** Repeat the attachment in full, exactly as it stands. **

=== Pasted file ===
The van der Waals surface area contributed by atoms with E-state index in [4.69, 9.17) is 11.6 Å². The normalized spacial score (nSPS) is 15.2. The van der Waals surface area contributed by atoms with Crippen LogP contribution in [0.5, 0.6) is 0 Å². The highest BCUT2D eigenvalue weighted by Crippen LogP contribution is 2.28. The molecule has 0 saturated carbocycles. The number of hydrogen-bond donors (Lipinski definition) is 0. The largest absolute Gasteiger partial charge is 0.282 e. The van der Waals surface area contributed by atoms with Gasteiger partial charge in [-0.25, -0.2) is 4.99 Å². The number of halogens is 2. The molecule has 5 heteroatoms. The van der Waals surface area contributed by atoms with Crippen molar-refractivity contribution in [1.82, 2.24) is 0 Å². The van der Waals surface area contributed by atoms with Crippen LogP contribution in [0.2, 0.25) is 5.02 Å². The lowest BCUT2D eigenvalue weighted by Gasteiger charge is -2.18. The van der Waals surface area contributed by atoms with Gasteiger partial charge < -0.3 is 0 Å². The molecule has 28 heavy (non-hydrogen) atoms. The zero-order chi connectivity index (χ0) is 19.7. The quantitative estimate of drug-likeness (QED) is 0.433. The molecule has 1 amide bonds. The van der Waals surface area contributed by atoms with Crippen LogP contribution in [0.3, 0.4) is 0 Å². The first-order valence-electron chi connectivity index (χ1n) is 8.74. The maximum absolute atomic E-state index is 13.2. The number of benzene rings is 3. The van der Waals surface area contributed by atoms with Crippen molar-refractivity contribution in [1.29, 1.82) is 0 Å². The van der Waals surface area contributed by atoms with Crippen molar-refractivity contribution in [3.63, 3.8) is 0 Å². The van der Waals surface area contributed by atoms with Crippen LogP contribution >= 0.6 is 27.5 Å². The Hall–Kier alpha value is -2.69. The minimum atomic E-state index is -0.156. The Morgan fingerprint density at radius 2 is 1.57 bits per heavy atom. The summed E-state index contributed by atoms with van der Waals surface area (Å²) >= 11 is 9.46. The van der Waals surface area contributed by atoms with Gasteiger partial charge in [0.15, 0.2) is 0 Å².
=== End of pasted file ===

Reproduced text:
The van der Waals surface area contributed by atoms with E-state index in [4.69, 9.17) is 11.6 Å². The normalized spacial score (nSPS) is 15.2. The van der Waals surface area contributed by atoms with Crippen LogP contribution in [0.5, 0.6) is 0 Å². The highest BCUT2D eigenvalue weighted by Crippen LogP contribution is 2.28. The molecule has 0 saturated carbocycles. The number of hydrogen-bond donors (Lipinski definition) is 0. The largest absolute Gasteiger partial charge is 0.282 e. The van der Waals surface area contributed by atoms with Gasteiger partial charge in [-0.25, -0.2) is 4.99 Å². The number of halogens is 2. The molecule has 5 heteroatoms. The van der Waals surface area contributed by atoms with Crippen molar-refractivity contribution in [1.82, 2.24) is 0 Å². The van der Waals surface area contributed by atoms with Crippen LogP contribution in [0.2, 0.25) is 5.02 Å². The lowest BCUT2D eigenvalue weighted by Gasteiger charge is -2.18. The van der Waals surface area contributed by atoms with Gasteiger partial charge < -0.3 is 0 Å². The molecule has 28 heavy (non-hydrogen) atoms. The zero-order chi connectivity index (χ0) is 19.7. The quantitative estimate of drug-likeness (QED) is 0.433. The molecule has 1 amide bonds. The van der Waals surface area contributed by atoms with Crippen LogP contribution in [0.3, 0.4) is 0 Å². The first-order valence-electron chi connectivity index (χ1n) is 8.74. The maximum absolute atomic E-state index is 13.2. The number of benzene rings is 3. The van der Waals surface area contributed by atoms with Crippen molar-refractivity contribution in [1.29, 1.82) is 0 Å². The van der Waals surface area contributed by atoms with Crippen molar-refractivity contribution in [3.63, 3.8) is 0 Å². The van der Waals surface area contributed by atoms with Crippen LogP contribution >= 0.6 is 27.5 Å². The Hall–Kier alpha value is -2.69. The minimum atomic E-state index is -0.156. The Morgan fingerprint density at radius 2 is 1.57 bits per heavy atom. The summed E-state index contributed by atoms with van der Waals surface area (Å²) >= 11 is 9.46. The van der Waals surface area contributed by atoms with Gasteiger partial charge in [0.15, 0.2) is 0 Å².